Since you specified the 'bbq' tag, I'm assuming you're asking about barbecue. I use what's called a 3-2-1 method, and it produces amazing results, every time.
Try this method:
When you boil ribs, the terrorists win.
I am using a quick prep of ribs on a UV grill (that doesn't really hold a temp under 300'F; qed, no long slow cooking). I saw one other answer here where the ribs are wrapped in foil and quasi-braised in apple/pineapple juice. Basically it goes like this: (1) trim, apply rub, and grill at 300'F indirect heat 30 mins, (2) wrap in foil with apple juice for 30 mins (which is supposed to quasi-braise the meat), (3) finish grilling apply bbq sauce. Unfortunately I don't have apple or pineapple juice. On the other hand, I do have vanilla Coke, Pepsi, Dr. Pepper, iced tea, Sierra Mist, margarita
All, I would like to cook spare ribs to a fall-off-the-bone consistency. I don't have access to a grill. I know how to do that with pork shoulders (dry rubbed, then uncovered in the oven at low heat for 6-8hrs), but spare ribs are a different type of animal. They are individually smaller pieces (my ribs are sawed in chunks), and they are fairly fatty, with a big bone. What should I do? Should I pan-sear them first, do I need some liquid in the dish? Should I cover them? Thanks, JDelage
as the deep fryer goes). Time such that deep fryer is heated by the end of the 3 hours. Drain now-cooked chicken wings Deep fry (while still hot) for 4 minutes, flipping half way through. These came out good. While somewhat dry (but not overly so), they had very tender fall-off-the-bone meat and crunchy skin. However, for a few of them, I inserted a step 4(b), put in plastic bag and chill in ice bath. I then deep fried them for an extra two minutes. They weren't quite as browned, but more importantly they could have been passed off as chewing gum. Why did cooling the chicken wings turn them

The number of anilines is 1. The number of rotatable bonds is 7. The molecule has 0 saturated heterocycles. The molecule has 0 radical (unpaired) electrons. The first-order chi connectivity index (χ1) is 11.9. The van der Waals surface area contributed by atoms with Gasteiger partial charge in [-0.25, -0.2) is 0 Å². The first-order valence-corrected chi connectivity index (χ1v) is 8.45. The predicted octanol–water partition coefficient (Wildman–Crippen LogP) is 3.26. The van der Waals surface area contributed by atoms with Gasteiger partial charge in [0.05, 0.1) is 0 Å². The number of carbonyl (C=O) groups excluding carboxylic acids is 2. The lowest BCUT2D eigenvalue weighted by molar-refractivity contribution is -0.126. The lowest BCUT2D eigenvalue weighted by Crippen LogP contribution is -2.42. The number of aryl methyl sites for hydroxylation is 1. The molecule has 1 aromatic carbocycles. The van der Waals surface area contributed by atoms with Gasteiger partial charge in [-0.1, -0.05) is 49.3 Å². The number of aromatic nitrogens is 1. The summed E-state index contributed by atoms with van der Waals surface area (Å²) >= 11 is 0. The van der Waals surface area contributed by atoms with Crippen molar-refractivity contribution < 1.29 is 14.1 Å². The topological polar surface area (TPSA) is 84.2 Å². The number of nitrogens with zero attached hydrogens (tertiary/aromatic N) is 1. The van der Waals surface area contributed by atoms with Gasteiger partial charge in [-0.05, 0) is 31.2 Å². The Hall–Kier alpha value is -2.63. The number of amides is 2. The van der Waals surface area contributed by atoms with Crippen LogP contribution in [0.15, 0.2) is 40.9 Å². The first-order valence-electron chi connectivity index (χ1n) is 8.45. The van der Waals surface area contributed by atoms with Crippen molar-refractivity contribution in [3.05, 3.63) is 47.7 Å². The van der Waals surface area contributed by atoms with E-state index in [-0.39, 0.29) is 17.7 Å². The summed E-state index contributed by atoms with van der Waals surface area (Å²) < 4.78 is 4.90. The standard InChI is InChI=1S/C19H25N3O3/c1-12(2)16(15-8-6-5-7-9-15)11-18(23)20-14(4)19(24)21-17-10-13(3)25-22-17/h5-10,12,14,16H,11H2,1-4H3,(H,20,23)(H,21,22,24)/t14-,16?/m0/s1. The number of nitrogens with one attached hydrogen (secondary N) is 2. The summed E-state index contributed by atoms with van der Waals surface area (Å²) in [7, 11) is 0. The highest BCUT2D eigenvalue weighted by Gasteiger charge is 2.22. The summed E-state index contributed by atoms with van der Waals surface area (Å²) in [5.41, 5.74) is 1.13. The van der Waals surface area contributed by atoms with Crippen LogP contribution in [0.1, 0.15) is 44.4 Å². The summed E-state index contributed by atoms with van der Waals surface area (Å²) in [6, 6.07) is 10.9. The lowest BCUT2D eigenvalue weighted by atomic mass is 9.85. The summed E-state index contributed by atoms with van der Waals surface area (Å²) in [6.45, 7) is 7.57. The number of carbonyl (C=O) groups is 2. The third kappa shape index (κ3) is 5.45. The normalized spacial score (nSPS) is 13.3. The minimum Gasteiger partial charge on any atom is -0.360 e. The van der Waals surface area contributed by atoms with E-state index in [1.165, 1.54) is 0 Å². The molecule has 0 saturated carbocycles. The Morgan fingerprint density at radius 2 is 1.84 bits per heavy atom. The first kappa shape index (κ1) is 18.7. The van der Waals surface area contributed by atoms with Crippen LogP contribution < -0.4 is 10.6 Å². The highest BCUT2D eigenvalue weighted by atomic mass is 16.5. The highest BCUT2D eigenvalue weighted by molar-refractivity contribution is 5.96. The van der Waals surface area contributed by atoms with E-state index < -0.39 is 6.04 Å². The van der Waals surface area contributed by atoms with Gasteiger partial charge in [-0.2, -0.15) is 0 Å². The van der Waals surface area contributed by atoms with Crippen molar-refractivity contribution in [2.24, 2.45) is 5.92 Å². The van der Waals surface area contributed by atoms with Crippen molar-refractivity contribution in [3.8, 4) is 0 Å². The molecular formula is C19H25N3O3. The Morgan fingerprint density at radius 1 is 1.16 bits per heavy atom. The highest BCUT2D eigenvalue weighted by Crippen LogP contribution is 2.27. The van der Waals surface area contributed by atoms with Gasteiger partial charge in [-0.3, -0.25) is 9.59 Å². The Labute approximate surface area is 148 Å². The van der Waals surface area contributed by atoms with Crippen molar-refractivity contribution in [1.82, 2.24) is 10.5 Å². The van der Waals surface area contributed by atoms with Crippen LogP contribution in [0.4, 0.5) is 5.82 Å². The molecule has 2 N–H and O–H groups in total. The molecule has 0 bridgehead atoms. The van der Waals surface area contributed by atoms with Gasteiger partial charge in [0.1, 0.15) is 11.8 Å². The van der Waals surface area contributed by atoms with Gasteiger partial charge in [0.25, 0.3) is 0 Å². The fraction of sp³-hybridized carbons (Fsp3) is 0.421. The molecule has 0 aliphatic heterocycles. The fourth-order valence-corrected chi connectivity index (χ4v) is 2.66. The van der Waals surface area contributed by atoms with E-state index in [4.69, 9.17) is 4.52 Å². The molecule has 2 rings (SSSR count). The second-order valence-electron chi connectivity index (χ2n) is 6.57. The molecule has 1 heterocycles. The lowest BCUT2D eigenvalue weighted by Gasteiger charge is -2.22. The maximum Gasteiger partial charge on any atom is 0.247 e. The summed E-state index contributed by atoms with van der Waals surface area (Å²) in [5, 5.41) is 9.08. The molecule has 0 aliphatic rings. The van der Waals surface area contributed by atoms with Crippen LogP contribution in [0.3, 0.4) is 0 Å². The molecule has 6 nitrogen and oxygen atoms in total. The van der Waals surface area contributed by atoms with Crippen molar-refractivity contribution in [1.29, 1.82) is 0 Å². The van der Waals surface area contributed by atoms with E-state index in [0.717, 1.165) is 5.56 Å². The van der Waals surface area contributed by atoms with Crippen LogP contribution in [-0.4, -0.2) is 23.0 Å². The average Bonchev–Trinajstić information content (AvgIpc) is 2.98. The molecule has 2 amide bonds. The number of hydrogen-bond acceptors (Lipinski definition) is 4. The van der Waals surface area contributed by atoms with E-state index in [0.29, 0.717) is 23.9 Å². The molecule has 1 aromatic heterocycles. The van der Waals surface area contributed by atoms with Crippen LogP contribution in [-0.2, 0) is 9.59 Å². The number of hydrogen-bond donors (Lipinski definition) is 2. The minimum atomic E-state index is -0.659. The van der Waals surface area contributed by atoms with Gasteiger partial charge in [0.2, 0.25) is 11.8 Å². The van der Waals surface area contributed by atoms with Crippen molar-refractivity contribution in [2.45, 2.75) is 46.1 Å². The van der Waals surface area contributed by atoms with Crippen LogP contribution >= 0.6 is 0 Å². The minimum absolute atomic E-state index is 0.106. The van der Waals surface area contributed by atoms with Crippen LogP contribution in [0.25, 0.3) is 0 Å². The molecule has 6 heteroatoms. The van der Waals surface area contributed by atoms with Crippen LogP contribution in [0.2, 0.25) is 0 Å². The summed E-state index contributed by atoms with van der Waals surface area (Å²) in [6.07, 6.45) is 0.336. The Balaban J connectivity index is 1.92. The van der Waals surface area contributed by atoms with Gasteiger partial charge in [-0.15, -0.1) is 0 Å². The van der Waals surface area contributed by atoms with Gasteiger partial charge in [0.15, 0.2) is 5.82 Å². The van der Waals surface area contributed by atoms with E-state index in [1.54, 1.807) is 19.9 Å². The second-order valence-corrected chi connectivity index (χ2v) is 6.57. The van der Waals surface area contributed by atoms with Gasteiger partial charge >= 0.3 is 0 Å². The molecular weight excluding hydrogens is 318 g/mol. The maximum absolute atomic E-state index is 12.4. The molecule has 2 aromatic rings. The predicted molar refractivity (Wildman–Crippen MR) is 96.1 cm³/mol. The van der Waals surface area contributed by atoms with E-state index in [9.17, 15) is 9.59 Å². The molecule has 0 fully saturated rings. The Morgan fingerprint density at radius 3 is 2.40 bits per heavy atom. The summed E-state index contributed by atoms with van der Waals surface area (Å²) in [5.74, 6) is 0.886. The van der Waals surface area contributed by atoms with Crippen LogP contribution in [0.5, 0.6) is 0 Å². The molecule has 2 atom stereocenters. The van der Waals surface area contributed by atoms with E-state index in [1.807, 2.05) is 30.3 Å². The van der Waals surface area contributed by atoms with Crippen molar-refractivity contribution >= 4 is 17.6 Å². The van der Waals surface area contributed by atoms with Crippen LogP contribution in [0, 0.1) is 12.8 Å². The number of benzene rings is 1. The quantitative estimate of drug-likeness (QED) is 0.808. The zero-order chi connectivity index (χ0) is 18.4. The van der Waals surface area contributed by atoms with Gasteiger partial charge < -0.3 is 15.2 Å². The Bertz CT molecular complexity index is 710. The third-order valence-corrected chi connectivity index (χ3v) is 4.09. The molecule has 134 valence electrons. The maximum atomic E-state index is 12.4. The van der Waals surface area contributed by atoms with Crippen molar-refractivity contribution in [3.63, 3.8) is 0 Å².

), some matches, aluminum foil, access to an outdoor grill (but no charcoal), lots of paper, and assorted other things you might find in a moderately, but not well, stocked kitchen, what's the best way... could turn on the burners and use a pair of tongs to take the ribs over the flame and start the reaction that way, however the stove here is a glass top stove. I'm hesitant to do the reaction in a pan...Two months ago I made a homemade sous vide cooker and I've had great luck so far. Last night I started a batch of 72 hour ribs and I'm really looking forward to eating them in a few days. Until I